I love this hymn, the first hymn I ever learned to play on my harmonica. It can be traced back to the 1500’s, and the melody as we know it first appeared in 1708. This rendition, in 18th-century style, is by Maddy Prior and the Carnival Band: O Worship the King.
I know I tend to repeat myself in my selection of hymns; so if there’s a hymn you’d like to see posted here, just let us know.
This was the first hymn I learned to play on my harmonica. I still love it! O Worship the King–and I wish I knew who’s performing it in this video.
And, please, let’s keep praying for our sisters, Erlene and Phoebe, who’ve been sick all week: please, Lord, be swift to help and heal them! In Jesus’ name, Amen.
The classic, O Worship the King, is one of my very favorite hymns, the first hymn I learned how to play on the harmonica. I hope you don’t mind this updated rendition by David and Judi Klee, with Michael Klee on drums. I found it gave me a lift.
This is what I found myself whistling yesterday as I rode my bike–O Worship the King, one of the all-time classic hymns of praise. I really wish I knew who was singing this. Whoever that lead singer is, he comes very close to failure–and yet the overall effect he creates is beautiful and very moving. But then we should be stirred by praising God.
The most important business of this blog, and all of us who take part in it, is to proclaim the glory of God and the lordship of Jesus Christ. That’s why the first thing I post every day is a hymn.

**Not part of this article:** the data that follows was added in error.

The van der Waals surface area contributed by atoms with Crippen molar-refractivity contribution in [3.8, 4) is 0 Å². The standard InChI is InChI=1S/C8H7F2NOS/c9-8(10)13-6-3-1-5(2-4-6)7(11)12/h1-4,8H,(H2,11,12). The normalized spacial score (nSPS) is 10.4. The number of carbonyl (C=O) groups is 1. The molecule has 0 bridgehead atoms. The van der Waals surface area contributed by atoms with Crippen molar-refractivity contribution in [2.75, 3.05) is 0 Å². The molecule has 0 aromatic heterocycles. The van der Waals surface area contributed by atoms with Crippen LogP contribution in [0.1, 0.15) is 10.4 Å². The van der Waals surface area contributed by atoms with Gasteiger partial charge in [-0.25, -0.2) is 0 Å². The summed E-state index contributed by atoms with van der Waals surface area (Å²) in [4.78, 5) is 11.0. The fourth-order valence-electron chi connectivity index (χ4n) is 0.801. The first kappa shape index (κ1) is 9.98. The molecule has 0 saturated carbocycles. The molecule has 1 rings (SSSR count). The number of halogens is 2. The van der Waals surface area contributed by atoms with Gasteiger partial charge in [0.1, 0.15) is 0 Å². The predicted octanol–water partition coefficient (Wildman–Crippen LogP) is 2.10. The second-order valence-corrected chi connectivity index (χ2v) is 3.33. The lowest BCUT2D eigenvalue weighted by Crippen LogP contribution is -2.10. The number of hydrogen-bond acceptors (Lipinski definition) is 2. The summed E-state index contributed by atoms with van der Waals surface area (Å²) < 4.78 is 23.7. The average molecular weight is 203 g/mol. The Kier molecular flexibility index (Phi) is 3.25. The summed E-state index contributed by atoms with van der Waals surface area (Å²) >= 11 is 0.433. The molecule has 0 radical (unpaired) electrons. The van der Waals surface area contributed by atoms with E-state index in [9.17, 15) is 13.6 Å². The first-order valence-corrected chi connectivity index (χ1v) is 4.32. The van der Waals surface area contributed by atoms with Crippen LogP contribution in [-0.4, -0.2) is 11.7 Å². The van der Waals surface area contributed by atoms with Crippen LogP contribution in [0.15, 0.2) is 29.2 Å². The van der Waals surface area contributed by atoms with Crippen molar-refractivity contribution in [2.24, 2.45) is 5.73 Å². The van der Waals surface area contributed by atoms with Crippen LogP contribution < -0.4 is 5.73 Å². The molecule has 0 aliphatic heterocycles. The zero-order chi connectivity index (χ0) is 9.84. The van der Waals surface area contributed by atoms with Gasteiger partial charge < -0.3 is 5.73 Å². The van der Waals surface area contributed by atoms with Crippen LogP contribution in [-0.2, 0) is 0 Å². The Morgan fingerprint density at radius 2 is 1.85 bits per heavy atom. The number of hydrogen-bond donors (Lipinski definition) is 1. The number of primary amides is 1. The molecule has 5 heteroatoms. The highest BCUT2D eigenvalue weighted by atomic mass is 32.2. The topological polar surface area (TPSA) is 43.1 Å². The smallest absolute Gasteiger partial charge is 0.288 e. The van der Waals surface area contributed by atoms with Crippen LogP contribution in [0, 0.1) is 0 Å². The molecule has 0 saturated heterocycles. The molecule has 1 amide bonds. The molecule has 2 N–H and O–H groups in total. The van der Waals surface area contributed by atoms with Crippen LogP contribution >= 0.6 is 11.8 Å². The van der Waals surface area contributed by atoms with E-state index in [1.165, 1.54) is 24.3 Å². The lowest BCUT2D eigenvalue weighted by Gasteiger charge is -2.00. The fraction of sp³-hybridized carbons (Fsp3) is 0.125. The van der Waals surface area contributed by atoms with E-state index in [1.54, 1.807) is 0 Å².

O Worship the King, sung by the Pilgrim Mennonite Mission Choir–a hymn that never fails to move me, and I hope it’s one of your favorites, too.
I don’t know who’s singing this, but this is O Worship the King as I learned it in Sunday school, and taught myself to play it on my harmonica. The other melody, a little different, is actually older.
Listen. Mark the lyrics well. This is what we believe. This is the substance of our lives. Worship the King, the Lord Our God.
This is one of my all-time favorite hymns, O Worship the King–and I just love the way Maddy Prior and the Carnival Band perform it.
Now, be honest: if you’d been the one creating the world, would you have thought to wire music into it? Well, God did!
I love this hymn–the first hymn I ever taught myself to play on the harmonica. I don’t know who this is performing it, but it’s a beautiful performance and the accompanying images of God’s handiwork–well, I find it very stirring. Don’t you?
Pardon me for repeating myself. This is one of my very favorite hymns, it’s been in my head for two days, and I tried to sing it to myself yesterday, on my way to the nursing home to see Aunt Joan, but I couldn’t–it filled my heart and choked my words.
I have no idea who performs this beautiful rendition, and I love the video: and I can’t help it, I hear the Holy Spirit in this hymn and it makes me want to cry for joy–because the Lord is with me.
This hymn, a staple of worship in the church I grew up in, has a complicated history. The lyrics can be traced back to 1561. The music goes back to 1621, and was given a durable form by Johann Haydn early in the 19th century.
I don’t know how many versions of it there are now, but I hope you like this spirited modern adaptation by Chris Tomlin.
Make a joyful noise unto the Lord!